In 2003, TheCDC also released it’s findings on vaccine safety based on a study of 140,00children which concluded that there was no relationship between thimerosal andautism. By 2004, after reviewing hundreds of studies investigating a linkbetween vaccines and autism, the Institute of Medicine unanimously announced init’s final report that there was no causal relationship between the measles,mumps, and rubella vaccines and thimerosal or autism.Surprisingly, this evidence didn’t calm the tide ofdisbelief, but only gave rise to anti-vaccine activists who claimed that theInstitute of Medicine was riddled with conflict-of-interest agendas thatbrushed aside a generation of children. Notwithstanding all of the evidence,one in four Americans still believes that vaccines cause autism (Gross, 2009).Because of this lack of trust in vaccinations, the US saw the largest outbreakof measles in 2008, a disease that was declared eliminated in 2000, due todecreased rates of vaccinations (Ratzan, 2010). Mumps and whooping cough alsomade a comeback. By 2007, over 5,000 parents of children with autism had suedfor compensation.
One particular case in November of 2007 solidified beliefsthat vaccines cause autism. The Department of Health and Human Servicesacknowledged that vaccines had aggravated a preexisting disorder in a babygirl, which caused “regressive encephalopathy with features of autism spectrumdisorder” (Gross, 2009, p. 4). Activists went on to report that this was abreakthrough in showing that vaccines cause autism and several media outletsgave the story unnecessary attention.The impact of the vaccine-autism incidencehas fueled anti-vaccine theories, and even today parents are afraid ofvaccinating their children.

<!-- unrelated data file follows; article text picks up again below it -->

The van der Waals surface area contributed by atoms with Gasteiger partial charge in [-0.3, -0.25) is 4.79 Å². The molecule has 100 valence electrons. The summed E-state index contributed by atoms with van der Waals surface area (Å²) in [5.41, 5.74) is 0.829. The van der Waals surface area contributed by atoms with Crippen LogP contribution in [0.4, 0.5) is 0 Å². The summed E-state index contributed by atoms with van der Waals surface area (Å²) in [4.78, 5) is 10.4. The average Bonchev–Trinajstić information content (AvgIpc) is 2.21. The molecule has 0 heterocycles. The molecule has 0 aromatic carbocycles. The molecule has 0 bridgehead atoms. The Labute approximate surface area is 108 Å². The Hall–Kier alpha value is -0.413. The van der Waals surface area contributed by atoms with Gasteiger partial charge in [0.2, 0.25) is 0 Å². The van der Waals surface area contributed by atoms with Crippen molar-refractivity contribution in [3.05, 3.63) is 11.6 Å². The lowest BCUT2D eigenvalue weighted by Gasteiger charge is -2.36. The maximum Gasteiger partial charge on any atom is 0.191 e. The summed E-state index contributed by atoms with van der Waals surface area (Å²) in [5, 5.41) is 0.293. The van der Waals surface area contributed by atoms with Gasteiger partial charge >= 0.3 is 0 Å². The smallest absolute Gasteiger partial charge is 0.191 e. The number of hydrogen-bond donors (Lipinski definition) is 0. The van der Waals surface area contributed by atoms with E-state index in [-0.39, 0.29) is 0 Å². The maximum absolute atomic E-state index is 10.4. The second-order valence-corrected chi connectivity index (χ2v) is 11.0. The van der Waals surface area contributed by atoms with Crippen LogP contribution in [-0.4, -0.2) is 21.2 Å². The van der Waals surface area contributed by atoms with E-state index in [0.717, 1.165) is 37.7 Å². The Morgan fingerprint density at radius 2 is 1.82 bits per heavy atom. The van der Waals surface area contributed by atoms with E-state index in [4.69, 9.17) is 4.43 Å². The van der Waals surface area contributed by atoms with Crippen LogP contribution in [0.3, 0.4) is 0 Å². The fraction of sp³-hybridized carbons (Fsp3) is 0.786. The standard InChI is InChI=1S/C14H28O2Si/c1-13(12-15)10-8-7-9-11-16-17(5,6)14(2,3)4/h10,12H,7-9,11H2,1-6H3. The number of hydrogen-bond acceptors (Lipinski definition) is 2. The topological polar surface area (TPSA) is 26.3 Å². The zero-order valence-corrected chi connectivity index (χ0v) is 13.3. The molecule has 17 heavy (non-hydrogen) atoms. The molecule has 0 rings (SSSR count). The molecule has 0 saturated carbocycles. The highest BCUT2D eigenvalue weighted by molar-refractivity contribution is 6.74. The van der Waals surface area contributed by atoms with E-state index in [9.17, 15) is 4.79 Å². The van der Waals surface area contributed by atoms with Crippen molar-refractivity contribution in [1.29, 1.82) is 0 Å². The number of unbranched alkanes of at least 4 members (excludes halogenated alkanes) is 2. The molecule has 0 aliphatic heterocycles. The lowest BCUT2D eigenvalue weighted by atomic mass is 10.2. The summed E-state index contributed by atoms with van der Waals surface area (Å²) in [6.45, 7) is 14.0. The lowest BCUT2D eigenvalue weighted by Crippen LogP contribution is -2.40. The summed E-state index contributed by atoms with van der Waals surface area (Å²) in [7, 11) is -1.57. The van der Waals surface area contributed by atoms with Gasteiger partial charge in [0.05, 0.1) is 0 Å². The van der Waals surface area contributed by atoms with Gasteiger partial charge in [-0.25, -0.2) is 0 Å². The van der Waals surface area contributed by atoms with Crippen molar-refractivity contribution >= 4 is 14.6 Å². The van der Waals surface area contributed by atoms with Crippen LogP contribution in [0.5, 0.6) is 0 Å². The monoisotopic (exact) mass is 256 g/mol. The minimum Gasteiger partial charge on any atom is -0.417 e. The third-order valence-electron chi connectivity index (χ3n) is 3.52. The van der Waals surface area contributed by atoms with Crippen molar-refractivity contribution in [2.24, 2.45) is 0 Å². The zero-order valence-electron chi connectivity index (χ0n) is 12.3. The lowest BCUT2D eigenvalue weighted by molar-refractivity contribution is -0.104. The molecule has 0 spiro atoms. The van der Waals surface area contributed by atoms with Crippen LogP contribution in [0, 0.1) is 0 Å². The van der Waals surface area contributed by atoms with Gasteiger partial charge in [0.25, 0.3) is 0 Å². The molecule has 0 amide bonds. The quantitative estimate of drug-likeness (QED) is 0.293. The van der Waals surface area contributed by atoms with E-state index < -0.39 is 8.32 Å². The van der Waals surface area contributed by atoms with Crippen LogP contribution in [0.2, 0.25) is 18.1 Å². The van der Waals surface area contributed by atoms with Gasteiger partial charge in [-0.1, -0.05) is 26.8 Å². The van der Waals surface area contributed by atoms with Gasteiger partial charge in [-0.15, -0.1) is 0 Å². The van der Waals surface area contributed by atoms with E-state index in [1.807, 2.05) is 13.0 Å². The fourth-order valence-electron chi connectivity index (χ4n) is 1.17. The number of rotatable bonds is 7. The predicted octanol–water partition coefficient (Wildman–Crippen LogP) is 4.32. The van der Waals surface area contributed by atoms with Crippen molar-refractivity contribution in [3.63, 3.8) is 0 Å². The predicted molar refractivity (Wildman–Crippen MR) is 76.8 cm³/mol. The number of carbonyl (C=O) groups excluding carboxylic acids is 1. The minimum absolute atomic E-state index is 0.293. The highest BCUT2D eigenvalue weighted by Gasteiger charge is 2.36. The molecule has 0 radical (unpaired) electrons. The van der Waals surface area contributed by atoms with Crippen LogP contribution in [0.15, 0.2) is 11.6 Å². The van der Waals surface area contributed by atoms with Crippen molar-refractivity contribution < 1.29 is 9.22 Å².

In a letter to parents, Raff (2014) calls outanti-vaccine activists, “They say that vaccines aren’t that effective atpreventing disease. But 3 million children’s lives are saved every year byvaccination, and 2 million die every year from vaccine-preventable illnesses”(Raff, 2014). Raff also addresses the fact that the MMR vaccine doesn’t causeautism, and that thimerosal doesn’t cause autism either, in fact it hasn’t beenused in most vaccines since 2001. Raff encourages parents to educate themselveson the issue and to read the scientific studies that have proved that vaccinesdon’t cause autism. The letter also points to the fact that Wakefield’s paperthat claimed a link between vaccines and autism has been withdrawn and hismedical licenses revoked.